Riches from Russia with love
Updated: 2012-03-02 09:45
By He Na and Han Junhong (China Daily)
The village was also the setting for the TV series Russian Girls in Town. A picture of the cast and crew is displayed by the village committee. [Photo / China Daily]
As more followed, the Shulan government established the Russia Labor Export Association to offer advice and guidance to people wanting to work, live or do business in the country.
Jilin shares a 232.7 kilometer border with Russia, which gives it a geographical advantage, while certain regions of Russia have sparse populations and lack strong labor forces.
Today, Sihe residents have businesses across the vast expanse of Russia, from Vladivostok in the east to Novosibirsk in the west.
According to official figures for Xiaocheng, the town that comprises Sihe, more than 90 percent of the 1,964 residents who worked abroad last year went to Russia, with the rest heading to South Korea and Japan. Together they returned with more than 120 million yuan, the local government said.
Many traders from the area have set up shop at a market nicknamed "Shulan Street" in central Moscow.
"My first business in Russia was at Shulan Street," said Zhao Baoqing. "It's safer to be with villagers in an alien country. The people who started doing business there early often helped latecomers.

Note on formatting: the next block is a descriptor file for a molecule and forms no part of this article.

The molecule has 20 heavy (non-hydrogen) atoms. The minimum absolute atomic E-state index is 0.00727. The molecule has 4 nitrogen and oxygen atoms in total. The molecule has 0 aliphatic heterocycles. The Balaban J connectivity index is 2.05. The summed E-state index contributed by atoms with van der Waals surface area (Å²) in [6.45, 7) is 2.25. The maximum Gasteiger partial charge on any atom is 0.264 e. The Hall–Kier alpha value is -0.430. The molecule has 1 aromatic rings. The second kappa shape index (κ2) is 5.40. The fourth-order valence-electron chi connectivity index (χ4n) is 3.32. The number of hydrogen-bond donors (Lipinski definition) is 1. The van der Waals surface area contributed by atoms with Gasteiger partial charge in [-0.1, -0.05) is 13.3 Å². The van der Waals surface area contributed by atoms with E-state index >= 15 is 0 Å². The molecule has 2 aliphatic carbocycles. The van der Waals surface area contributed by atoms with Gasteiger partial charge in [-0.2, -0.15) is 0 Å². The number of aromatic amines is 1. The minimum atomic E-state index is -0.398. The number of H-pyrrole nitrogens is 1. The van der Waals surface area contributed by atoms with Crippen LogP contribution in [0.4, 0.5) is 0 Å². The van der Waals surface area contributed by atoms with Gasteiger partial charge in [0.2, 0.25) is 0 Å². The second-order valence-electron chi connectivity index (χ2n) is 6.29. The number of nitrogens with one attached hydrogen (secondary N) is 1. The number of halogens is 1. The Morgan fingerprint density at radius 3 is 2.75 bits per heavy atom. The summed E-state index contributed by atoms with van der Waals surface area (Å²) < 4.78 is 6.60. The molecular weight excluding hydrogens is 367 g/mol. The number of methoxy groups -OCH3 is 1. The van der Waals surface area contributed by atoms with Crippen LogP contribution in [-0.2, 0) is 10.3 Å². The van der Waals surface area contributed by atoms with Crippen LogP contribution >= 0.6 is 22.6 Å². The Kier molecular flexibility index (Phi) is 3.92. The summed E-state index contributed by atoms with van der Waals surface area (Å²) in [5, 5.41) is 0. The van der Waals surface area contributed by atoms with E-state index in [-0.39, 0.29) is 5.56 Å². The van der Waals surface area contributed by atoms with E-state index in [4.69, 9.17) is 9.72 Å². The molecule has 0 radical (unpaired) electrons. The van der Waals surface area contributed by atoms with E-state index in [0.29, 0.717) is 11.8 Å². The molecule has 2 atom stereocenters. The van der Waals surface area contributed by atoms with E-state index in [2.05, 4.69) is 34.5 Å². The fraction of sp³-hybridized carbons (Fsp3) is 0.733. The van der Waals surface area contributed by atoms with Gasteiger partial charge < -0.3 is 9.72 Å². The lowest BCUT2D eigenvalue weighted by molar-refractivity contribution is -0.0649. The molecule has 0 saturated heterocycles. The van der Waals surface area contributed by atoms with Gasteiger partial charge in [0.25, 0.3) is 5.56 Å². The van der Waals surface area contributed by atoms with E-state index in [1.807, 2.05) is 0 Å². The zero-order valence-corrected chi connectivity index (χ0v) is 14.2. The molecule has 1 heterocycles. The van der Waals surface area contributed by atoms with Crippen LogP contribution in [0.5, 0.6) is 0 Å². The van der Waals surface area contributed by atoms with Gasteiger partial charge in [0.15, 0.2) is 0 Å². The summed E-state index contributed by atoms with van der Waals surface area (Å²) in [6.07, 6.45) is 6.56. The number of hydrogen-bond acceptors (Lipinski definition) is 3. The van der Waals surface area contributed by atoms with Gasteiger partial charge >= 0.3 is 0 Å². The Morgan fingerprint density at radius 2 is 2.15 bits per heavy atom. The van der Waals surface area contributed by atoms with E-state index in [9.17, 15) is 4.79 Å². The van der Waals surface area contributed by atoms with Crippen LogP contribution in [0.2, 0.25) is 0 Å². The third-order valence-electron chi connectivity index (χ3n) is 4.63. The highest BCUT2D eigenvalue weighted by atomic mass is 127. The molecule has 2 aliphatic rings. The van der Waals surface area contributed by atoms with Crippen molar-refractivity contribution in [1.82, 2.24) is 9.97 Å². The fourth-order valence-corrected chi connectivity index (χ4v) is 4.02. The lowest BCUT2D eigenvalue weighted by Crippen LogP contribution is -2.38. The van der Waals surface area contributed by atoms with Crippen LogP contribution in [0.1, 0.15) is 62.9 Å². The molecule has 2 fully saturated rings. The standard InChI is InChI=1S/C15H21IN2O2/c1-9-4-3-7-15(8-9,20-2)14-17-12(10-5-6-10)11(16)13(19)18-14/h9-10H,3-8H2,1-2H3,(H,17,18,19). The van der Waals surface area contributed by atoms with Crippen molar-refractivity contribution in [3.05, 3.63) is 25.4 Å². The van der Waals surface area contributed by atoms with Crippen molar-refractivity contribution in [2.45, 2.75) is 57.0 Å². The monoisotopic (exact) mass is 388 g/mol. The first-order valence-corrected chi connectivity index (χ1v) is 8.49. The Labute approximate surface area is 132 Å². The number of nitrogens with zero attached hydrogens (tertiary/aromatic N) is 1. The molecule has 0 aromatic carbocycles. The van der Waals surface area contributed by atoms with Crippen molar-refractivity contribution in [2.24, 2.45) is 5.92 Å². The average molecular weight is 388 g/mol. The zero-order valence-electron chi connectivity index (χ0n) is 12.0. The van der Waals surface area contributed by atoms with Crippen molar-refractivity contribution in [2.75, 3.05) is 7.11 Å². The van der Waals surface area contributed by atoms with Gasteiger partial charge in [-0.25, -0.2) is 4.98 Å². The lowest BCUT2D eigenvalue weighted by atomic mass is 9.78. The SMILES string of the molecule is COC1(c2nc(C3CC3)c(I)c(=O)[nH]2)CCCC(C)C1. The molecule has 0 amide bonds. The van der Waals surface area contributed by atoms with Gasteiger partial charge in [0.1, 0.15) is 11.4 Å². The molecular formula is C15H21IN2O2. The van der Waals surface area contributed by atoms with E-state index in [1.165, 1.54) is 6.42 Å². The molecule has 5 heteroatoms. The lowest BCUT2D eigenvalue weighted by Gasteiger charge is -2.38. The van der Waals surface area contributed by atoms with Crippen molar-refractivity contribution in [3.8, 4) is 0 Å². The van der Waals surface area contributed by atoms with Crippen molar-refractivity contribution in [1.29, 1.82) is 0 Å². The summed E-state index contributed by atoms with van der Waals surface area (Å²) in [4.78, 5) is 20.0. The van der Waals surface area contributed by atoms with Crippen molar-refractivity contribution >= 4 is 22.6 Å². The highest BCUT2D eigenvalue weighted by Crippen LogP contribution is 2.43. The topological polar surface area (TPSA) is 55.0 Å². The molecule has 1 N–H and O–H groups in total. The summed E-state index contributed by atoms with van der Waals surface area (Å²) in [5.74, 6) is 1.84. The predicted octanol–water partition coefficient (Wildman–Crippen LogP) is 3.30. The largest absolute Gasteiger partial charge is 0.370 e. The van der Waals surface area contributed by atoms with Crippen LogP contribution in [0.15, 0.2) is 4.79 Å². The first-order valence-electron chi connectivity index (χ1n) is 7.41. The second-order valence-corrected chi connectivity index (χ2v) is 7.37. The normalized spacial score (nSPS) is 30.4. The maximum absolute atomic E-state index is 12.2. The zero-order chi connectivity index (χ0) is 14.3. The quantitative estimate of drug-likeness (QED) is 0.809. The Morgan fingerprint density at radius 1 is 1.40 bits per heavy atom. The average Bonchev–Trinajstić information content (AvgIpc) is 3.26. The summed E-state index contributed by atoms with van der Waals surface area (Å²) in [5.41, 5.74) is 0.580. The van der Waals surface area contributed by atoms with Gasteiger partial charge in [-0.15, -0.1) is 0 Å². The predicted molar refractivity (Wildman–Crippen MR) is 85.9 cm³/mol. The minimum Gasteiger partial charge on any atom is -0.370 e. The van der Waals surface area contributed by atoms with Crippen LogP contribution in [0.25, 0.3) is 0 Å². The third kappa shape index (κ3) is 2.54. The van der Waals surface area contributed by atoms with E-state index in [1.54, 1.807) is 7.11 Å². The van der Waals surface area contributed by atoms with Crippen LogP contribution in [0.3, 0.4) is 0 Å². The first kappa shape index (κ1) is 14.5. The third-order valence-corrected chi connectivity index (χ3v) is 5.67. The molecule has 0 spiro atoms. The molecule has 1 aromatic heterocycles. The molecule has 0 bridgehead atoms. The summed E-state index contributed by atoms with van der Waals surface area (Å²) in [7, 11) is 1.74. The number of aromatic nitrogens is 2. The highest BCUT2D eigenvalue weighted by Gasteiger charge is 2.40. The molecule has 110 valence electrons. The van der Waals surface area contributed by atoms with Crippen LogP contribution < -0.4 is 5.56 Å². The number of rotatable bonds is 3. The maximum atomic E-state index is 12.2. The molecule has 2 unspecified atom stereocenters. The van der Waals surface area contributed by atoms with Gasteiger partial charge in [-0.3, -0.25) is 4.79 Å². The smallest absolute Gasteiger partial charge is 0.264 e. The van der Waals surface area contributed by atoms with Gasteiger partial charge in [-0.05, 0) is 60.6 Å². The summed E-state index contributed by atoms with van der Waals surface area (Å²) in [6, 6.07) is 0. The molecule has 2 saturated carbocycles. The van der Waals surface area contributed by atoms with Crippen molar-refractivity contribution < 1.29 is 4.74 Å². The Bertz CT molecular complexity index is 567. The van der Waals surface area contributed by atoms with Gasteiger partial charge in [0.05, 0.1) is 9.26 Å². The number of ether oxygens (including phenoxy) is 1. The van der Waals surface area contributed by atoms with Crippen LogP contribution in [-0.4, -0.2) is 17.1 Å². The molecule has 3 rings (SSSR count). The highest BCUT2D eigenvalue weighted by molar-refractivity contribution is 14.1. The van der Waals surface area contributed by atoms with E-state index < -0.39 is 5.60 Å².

"It's not easy to do business there, there are often disputes. But we're united when we face problems," he added.
Despite its wealth, Sihe cannot escape the one characteristic that is shared by all rural communities with large migrant workforces: a lack of young men.
Except for during traditional family occasions such as weddings and national holidays, the village is made up largely of women, children and the elderly. On evenings, less than half of its homes show any sign of life.
"Many of those people who earned money from working and trading in Russia moved to cities (in China)," said deputy village head Qiu Tingfa. "I went to Russia for business before, but I couldn't get used to the life there, so I came back. My sisters and brothers are still there, though."
He now runs a large leisure-activity center in Xiaocheng.
"Every spring plowing season, more than half of the people who appear in the fields of Sihe come from other places," he said. "The majority of Sihe's 400 hectares of farmland has been rented out."
Li Shaochun, 39, is among the many villagers who have used the money they have earned in Russia to renovate their properties. After he spent more than 100,000 yuan, his house boasts the latest electronic appliances and is more modern than those in major cities.
Yet, he hardly ever sees it. For this year's Lunar New Year festivities, a traditional time for family reunions, he stayed just five days before heading back to Moscow.
"My wife and son are there (in Russia), and I worry about them," Li said. "The conditions in our Moscow house are very poor. We co-rent with another family six people crowded in an area of 48 square meters.
"Compared with many newcomers, though, we've got it much better. They live in lodging houses where there are 10 people in rooms the size of 10 square meters."